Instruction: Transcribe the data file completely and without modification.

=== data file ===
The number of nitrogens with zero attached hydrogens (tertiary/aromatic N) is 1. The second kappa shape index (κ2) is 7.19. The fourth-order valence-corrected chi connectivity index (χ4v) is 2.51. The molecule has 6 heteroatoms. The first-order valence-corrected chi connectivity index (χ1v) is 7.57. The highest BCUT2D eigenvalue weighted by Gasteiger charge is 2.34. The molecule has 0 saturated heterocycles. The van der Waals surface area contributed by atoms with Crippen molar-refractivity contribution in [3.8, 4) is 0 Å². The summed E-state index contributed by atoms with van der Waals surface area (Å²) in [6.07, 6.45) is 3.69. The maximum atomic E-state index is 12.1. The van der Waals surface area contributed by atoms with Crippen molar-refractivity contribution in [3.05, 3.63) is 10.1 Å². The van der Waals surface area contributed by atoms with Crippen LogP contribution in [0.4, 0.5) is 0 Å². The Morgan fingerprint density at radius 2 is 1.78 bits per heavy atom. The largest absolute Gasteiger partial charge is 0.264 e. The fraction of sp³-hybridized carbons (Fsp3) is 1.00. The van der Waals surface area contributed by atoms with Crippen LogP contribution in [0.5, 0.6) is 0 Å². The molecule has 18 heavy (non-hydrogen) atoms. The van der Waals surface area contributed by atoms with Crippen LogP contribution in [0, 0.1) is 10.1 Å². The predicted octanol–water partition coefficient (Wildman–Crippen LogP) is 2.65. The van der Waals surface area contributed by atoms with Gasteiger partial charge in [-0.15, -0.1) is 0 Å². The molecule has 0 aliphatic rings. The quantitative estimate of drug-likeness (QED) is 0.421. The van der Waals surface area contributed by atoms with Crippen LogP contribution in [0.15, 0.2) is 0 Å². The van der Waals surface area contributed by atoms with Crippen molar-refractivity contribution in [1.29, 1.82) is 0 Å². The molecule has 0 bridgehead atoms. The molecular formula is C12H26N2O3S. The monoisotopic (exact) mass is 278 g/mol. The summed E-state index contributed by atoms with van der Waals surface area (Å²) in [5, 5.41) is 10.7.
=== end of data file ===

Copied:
The number of nitrogens with zero attached hydrogens (tertiary/aromatic N) is 1. The second kappa shape index (κ2) is 7.19. The fourth-order valence-corrected chi connectivity index (χ4v) is 2.51. The molecule has 6 heteroatoms. The first-order valence-corrected chi connectivity index (χ1v) is 7.57. The highest BCUT2D eigenvalue weighted by Gasteiger charge is 2.34. The molecule has 0 saturated heterocycles. The van der Waals surface area contributed by atoms with Crippen molar-refractivity contribution in [3.8, 4) is 0 Å². The summed E-state index contributed by atoms with van der Waals surface area (Å²) in [6.07, 6.45) is 3.69. The maximum atomic E-state index is 12.1. The van der Waals surface area contributed by atoms with Crippen molar-refractivity contribution in [3.05, 3.63) is 10.1 Å². The van der Waals surface area contributed by atoms with Crippen LogP contribution in [0.4, 0.5) is 0 Å². The Morgan fingerprint density at radius 2 is 1.78 bits per heavy atom. The largest absolute Gasteiger partial charge is 0.264 e. The fraction of sp³-hybridized carbons (Fsp3) is 1.00. The van der Waals surface area contributed by atoms with Crippen LogP contribution in [0.5, 0.6) is 0 Å². The molecule has 18 heavy (non-hydrogen) atoms. The van der Waals surface area contributed by atoms with Crippen LogP contribution in [0, 0.1) is 10.1 Å². The predicted octanol–water partition coefficient (Wildman–Crippen LogP) is 2.65. The van der Waals surface area contributed by atoms with Gasteiger partial charge in [-0.15, -0.1) is 0 Å². The molecule has 0 aliphatic rings. The quantitative estimate of drug-likeness (QED) is 0.421. The van der Waals surface area contributed by atoms with Crippen LogP contribution in [0.15, 0.2) is 0 Å². The van der Waals surface area contributed by atoms with Crippen molar-refractivity contribution in [1.29, 1.82) is 0 Å². The molecule has 0 bridgehead atoms. The molecular formula is C12H26N2O3S. The monoisotopic (exact) mass is 278 g/mol. The summed E-state index contributed by atoms with van der Waals surface area (Å²) in [5, 5.41) is 10.7.